Feeds:
Posts
Comments

Archive for April, 2016

I stopped by the church the other day. It was a Thursday morning and I figured if you weren’t out golfing, I would be able to catch a minute or two with you. I wanted to give you a piece of my mind concerning how you failed to visit my mother when she was in the hospital last week.

But you were not at your desk. Though the light was on, as I peered in your office window I was miffed to find you not there. I continued down the hallway, ready to demand your whereabouts from anyone I came across. But the hallway was empty so I turned back around intending to head home. That’s when I saw it.

The door to your office was ajar slightly. And from this new angle I caught just a glimpse of you there, in the corner of your office, on your knees. Praying. Praying fervently. I could see the beads of sweat. Or was that a tear?

Pastor, I caught a glimpse of your heart that day. You were praying for us, weren’t you? Praying for the church you lead, praying for the people whom God has entrusted you with, praying for vision and wisdom and direction. Do you do that often? I now have an inkling that you do.

That’s why I had to write this letter. Because I don’t say ‘thank you’ enough.

Thank you.

Thank you for the sweat, tears and prayers. Thank you for being a godly pastor, with a deep love for God and His people. Thank you for taking your responsibility to our church seriously. Thank you for seeking vision from God and then working tirelessly to try and get us to also catch the vision, equipping us as the Bible says to make that vision a reality. Thank you for taking the brunt of any attacks that come upon our church and of any problems that arise within our church. Thank you for dealing with paperwork and red tape and interruptions all week long in the midst of studying, sermon preparation, counseling, calling, mentoring and working to equip your people.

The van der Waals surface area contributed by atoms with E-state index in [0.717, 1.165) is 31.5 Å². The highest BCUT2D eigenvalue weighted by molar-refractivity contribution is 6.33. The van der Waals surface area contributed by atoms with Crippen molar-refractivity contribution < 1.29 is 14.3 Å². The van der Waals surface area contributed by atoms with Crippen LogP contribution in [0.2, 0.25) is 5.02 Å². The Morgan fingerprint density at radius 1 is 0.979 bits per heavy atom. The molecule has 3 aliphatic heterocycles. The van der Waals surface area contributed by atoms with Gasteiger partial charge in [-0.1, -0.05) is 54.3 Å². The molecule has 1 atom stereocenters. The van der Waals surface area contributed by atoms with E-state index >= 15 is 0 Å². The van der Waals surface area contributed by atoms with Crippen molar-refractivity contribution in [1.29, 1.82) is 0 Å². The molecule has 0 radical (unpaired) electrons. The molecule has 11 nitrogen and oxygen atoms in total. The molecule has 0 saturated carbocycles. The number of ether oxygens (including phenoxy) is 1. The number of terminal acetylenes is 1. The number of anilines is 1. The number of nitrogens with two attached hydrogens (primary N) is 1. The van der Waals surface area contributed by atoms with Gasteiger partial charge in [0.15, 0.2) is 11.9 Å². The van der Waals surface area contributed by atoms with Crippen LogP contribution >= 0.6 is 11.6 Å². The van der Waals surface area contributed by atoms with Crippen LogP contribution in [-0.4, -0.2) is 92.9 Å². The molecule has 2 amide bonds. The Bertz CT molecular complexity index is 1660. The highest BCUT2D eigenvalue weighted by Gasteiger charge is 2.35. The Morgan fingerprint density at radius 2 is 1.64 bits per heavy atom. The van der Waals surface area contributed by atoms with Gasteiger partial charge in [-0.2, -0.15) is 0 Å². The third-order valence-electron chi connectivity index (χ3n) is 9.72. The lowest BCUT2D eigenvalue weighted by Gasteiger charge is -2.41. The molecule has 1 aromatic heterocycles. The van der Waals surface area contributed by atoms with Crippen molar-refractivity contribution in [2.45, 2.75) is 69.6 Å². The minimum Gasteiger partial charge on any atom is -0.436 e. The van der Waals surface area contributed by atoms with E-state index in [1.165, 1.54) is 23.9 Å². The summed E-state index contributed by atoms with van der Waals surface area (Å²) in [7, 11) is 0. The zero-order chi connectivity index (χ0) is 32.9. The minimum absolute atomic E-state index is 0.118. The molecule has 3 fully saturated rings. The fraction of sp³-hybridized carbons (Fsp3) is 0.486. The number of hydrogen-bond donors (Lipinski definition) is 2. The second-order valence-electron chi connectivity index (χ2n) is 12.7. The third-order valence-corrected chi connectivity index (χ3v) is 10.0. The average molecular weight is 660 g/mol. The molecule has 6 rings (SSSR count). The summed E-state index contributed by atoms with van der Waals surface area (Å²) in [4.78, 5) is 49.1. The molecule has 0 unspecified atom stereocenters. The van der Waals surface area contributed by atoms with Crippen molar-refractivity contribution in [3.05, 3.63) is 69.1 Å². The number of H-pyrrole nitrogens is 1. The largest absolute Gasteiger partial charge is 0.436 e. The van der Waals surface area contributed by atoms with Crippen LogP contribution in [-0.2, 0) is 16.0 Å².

You wear many hats, don’t you? Many that most of us never see…

So I want to tell you this: I respect you and I honor you as our leader and I will follow your lead as you teach us and equip us, spurring us on to know, love and serve God better, helping us to live lives of faith and make a difference in our community. I will support your leadership as pastor of our church. You have been faithful to God and to our church for years now.

I will not assume the grass is greener on the other side. In fact, I’m working to cut back my assumptions all together. I will refrain from church gossip or hearsay. If I have a question for you or a problem with you, I will come directly to you rather than discussing it with everyone else. Moreover, I will encourage others to do the same. I will not church hop with every new fad or when difficulties in our church family arise. I won’t drum up excuses to stay home when another pastor or guest speaker comes for a Sunday or two. I will make it a priority to join in corporate worship weekly and to get involved in the life of the church. And I will pray. I will pray, too, pastor. I will pray for you and your family and the other leaders in our church.

Thank you, pastor. Thank you.


 

This was originally conceived nearly a half dozen years ago now. My initial idea was to voice it over a video to share one October for Pastor Appreciation month. That never happened. In the summer of 2012, I finally sat and wrote this out and I gave it to my pastor. I am thankful now that I did…

The opening part is fictional. It is simply a story framework (albeit based on conversations heard during my many years of church attendance and service) that is utilized to convey the important content. And though it did not happen as described in the opening story, I have indeed caught glimpses of the hearts of my pastors. Glimpses that inspired this writing, this stated gratitude, this affirmed support. We most of us too often miss what is behind the words spoken and interactions had on Sunday mornings.